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UI Library's 10 millionth volume is unique

URBANA – The University of Illinois Library – the largest public university library in the world – will be adding the 10 millionth volume to its collection in a dedication ceremony Friday.

The volume is a one-of-a-kind, handmade book of personal reflections and artwork about the library, contributed by those associated with the library over the years. It is titled "Unlocking Our Past, Building Our Future: A Commemorative Publication Celebrating the University of Illinois Library at Urbana-Champaign as Resource, as Place, and as Experience."

A lifelong watch on sex offenders?

CHAMPAIGN – Amy Hammel-Zabin, a music therapist who has worked with sex offenders in several states, thinks more systematic monitoring of rapists and child molesters could help a whole generation from becoming victims of convicted sex criminals.

If a community would know who the sex offenders in the community are and where they are living, and if society could make sure they are not in a position to get at their victims, it would reduce the number of victims, Hammel-Zabin testified Wednesday at a hearing on proposed lifetime supervision of sex offenders.

$2.8 million will aid UI ag research

URBANA – Sen. Dick Durbin announced $2.8 million in federal funding for agriculture research at the University of Illinois at a meeting with researchers and college officials Tuesday.

Included in the fiscal year 2004 Agriculture Appropriations bill is $844,000 for the university's Soybean Disease Biotechnology Research Center.

Later Rantoul liquor sales rejected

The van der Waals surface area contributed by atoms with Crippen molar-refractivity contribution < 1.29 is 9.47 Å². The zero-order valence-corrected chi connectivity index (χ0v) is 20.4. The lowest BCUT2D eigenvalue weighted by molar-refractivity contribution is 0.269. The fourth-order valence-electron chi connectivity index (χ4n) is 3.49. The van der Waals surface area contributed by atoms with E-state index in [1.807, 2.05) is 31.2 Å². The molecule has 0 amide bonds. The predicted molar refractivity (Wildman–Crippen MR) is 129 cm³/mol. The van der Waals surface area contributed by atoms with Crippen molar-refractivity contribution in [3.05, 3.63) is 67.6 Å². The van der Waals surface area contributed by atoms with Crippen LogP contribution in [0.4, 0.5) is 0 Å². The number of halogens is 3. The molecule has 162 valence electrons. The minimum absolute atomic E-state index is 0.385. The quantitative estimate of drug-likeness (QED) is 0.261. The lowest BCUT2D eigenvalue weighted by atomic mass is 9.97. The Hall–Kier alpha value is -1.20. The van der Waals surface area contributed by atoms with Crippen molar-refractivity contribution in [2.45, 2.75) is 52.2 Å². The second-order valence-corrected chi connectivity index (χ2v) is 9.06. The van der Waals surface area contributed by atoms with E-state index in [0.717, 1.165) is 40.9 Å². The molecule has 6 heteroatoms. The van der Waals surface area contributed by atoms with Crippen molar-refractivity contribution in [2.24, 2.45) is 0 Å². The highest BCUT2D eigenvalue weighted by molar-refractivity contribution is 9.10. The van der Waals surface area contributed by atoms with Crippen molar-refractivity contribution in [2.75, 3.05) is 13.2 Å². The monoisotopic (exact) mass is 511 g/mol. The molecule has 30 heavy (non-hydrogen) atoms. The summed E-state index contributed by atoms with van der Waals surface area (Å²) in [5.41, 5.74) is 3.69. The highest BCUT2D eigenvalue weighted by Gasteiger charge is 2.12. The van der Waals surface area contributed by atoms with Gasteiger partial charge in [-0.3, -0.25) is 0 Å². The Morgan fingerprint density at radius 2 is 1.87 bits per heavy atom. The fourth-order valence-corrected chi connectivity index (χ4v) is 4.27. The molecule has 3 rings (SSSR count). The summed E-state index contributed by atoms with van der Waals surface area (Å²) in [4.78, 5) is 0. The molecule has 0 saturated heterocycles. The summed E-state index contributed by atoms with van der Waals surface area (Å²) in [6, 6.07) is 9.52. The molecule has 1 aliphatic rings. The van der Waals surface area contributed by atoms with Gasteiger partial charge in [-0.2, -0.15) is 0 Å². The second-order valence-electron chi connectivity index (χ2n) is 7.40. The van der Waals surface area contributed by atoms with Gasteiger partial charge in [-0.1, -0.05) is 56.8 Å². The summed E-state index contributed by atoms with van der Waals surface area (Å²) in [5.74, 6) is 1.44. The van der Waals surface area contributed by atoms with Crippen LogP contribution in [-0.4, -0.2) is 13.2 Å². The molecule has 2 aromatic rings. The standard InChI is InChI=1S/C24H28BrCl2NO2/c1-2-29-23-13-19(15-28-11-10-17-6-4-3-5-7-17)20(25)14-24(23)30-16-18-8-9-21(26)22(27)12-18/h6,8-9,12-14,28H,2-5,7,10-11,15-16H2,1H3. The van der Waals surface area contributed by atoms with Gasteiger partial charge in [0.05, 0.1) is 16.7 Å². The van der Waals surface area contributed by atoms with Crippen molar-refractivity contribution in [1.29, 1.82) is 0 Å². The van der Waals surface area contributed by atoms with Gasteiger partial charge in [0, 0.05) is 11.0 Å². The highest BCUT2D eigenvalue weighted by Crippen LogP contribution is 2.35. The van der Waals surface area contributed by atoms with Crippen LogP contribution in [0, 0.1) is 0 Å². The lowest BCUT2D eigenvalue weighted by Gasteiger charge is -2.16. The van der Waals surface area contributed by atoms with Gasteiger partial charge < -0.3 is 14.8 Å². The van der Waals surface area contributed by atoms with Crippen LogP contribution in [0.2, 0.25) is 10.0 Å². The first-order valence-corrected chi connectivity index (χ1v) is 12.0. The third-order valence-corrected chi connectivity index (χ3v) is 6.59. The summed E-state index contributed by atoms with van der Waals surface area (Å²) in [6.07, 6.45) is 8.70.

RANTOUL – The last call for alcohol won't be changing in Rantoul.

Following a spirited discussion Tuesday evening, the Rantoul Village Board unanimously rejected a proposal by bar owner Keith LaGrone to extend liquor sales on weekends.

UI's Taft, Van Doren halls now blend both genders

CHAMPAIGN – Junior Nick Greene made Taft residence hall home for the past two years before switching over to the adjoining Van Doren this year. That option had been impossible for the last 46 years.

When the two University of Illinois residence hall buildings were built in 1957, Taft was strictly for male students and Van Doren strictly for women. It remained that way until last spring.

New leader for food bank

URBANA – With the Eastern Illinois Foodbank in a period of growth, a new leader took over Tuesday.

Former director Linda Wulf, 44, is moving to Reno, Nev., and Rich Bloom is marking his first week as the new director.

Library district seeks tax increase

TOLONO – The library district that includes Tolono, Savoy and Sadorus has asked for a 51 percent increase in property taxes.

Library officials don't really expect to receive that much more money due to tax caps, but they are asking for the increase to maximize the library's revenue from new construction, which isn't covered under tax caps.

Area Episcopal priests protest recent decisions

URBANA – Episcopal priests representing some 40 congregations in central and southern Illinois met in Urbana over the weekend and adopted a resolution against naming unmarried persons living in sexual relationships to church leadership roles. The resolution also disapproves of blessing homosexual relationships.

The move stems from the August election of a gay man, living openly with another man, to bishop status in New Hampshire. It also refers to the decision by the national Episcopal organization to support the blessing of same-gender unions.

UI prof nets physics Nobel

URBANA – His father was a high school physics teacher in England, but a career in the field that he's now won a Nobel Prize for was the last thing on Anthony Leggett's mind.

He received his first undergraduate degree in classical languages and literature, studying Greek and Roman philosophy.

Small community a big help to ailing farmer

ATWOOD – News travels fast in small farming towns like Atwood.

Just last week, Gary Appleby learned his friend, farmer Don Mauck, had been diagnosed with cancer of the esophagus and liver. By Monday morning, about 20 combines started rolling down U.S. 36 on their way to harvest Mauck's fields.